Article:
Management of sore throat in Danish general practices

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Background: The national guideline for sore throat, endorsed by the Danish Society of General Medicine, recommends the use of the modified Centor score and streptococcal rapid antigen detection test to guide diagnosis and treatment of sore throat. The aim was to investigate Danish general practitioners (GPs) routine management of sore throat patients with a focus on the modalities used and adherence to the guideline.

Methods: A cross-sectional study. GPs in the Central Denmark Region answered an online questionnaire in October 2017. The main outcome measure was modalities used in the management of sore throat patients.

Results: In total, 266 of 500 (53%) GPs answered the survey. Ten percent of participants were adherent or almost adherent to the guideline, while 82% of GPs added one or more extra modalities (general clinical assessment (67%), biochemical parameters (48%), and throat swabs for bacterial culture (18%)) to differentiate viral and bacterial etiology. Sixty-five percent of participants used the Centor Score or modified Centor Score, 96% of GPs used a streptococcal rapid antigen detection test, and all GPs chose narrow-spectrum penicillin as the first-line antibiotic. The most common reasons for non-adherence to the guideline were greater confidence in the clinical assessment (39%), time pressure (33%), and difficulty recalling the guideline (19%).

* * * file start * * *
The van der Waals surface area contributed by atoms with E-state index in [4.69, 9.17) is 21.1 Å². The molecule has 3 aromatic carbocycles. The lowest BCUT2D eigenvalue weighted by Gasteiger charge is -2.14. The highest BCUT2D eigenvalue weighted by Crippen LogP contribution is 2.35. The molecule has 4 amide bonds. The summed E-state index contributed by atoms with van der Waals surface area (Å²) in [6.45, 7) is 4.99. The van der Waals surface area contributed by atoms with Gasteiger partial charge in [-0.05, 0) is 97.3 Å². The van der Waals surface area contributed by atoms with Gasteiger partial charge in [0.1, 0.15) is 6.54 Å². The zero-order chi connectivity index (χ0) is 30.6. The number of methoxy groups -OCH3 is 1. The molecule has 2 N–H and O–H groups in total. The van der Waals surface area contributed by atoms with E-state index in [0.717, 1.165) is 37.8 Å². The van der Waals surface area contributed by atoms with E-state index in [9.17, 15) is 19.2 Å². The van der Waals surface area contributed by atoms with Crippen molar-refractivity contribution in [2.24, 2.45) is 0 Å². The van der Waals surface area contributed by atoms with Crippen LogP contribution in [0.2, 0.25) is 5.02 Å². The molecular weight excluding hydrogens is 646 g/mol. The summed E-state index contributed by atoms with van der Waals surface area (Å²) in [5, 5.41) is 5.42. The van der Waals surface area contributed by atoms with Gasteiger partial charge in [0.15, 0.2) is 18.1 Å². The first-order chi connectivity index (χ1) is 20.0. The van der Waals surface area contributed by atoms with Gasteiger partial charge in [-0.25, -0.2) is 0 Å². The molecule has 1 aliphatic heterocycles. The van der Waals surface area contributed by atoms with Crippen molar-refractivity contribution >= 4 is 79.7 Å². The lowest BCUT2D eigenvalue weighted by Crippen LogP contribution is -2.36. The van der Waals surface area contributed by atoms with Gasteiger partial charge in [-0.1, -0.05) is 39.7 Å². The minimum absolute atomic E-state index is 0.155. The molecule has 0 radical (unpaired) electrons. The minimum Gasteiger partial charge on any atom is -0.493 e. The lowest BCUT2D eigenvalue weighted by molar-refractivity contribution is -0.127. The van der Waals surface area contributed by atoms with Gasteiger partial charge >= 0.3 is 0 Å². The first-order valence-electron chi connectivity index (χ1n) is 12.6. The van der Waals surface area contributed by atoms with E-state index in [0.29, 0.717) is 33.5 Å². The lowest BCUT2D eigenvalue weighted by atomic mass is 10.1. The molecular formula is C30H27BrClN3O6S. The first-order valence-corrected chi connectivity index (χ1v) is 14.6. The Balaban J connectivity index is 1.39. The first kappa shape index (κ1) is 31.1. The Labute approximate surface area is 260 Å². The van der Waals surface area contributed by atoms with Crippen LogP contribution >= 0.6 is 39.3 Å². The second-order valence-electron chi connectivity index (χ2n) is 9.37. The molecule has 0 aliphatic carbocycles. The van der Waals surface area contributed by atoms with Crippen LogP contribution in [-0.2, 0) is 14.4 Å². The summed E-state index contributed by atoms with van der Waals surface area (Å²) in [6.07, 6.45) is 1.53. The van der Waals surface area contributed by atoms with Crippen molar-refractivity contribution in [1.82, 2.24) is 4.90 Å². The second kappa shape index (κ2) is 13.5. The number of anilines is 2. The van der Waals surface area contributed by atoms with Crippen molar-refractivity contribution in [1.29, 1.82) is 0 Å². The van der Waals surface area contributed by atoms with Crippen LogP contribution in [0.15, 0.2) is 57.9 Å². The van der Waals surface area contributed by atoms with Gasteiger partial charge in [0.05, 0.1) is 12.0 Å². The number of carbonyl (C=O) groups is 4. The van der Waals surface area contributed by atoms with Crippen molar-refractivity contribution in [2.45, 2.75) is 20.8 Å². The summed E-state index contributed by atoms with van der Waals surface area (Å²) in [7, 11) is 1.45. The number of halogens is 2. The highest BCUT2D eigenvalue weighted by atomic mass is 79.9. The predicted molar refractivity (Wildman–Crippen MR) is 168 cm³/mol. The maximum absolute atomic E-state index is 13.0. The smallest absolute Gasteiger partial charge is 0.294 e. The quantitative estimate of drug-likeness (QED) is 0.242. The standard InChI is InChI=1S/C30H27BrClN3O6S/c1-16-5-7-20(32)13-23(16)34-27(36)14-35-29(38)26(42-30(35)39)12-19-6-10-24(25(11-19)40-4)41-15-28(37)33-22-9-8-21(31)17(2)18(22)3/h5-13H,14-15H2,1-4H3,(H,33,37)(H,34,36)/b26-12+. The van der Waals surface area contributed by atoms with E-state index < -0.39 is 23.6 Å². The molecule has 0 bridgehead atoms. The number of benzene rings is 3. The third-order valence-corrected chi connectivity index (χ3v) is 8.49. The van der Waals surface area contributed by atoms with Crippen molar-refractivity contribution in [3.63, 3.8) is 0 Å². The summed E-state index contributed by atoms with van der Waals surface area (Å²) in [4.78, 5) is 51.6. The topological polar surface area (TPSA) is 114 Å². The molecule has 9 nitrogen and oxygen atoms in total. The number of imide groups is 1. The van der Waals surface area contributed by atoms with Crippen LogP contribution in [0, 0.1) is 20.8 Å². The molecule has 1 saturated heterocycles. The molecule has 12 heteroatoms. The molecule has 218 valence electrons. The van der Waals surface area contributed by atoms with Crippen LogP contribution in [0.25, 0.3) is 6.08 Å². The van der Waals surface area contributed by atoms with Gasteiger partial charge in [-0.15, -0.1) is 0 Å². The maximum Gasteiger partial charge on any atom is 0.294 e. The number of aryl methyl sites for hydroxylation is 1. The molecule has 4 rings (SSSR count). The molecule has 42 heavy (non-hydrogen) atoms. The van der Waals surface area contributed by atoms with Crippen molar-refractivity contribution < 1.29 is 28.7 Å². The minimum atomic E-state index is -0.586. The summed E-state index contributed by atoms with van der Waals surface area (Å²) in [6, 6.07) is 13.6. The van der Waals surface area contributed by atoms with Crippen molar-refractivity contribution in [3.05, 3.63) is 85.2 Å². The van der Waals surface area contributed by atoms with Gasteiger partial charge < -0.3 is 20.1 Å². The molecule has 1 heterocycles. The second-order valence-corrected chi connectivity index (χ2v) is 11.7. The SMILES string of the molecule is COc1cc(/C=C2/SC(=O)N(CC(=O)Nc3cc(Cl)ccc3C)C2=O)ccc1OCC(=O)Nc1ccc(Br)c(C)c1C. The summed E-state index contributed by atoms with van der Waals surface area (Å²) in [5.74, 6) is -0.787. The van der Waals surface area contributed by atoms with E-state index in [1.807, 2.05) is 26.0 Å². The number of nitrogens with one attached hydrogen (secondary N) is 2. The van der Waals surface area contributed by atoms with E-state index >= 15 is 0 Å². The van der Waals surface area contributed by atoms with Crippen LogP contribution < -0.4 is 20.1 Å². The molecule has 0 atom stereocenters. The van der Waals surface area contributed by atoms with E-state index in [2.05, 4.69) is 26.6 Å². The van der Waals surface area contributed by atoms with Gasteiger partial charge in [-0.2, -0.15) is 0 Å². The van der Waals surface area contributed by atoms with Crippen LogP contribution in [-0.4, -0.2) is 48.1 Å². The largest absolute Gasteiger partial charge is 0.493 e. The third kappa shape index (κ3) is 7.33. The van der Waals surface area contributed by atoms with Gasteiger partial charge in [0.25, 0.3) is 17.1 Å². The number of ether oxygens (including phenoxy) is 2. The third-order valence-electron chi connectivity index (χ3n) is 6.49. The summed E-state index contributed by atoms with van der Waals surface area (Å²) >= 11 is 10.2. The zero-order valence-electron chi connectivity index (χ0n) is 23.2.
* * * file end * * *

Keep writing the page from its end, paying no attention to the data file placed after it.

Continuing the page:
Conclusion: Danish GPs rarely adhere to the recommended sore throat management guideline, but use various combinations of different modalities in the assessment of bacterial infection. This practice may increase antibiotic prescription rates.

TidsskriftBMC Family Practice
Antal sider7
StatusUdgivet - 1 jun. 2019

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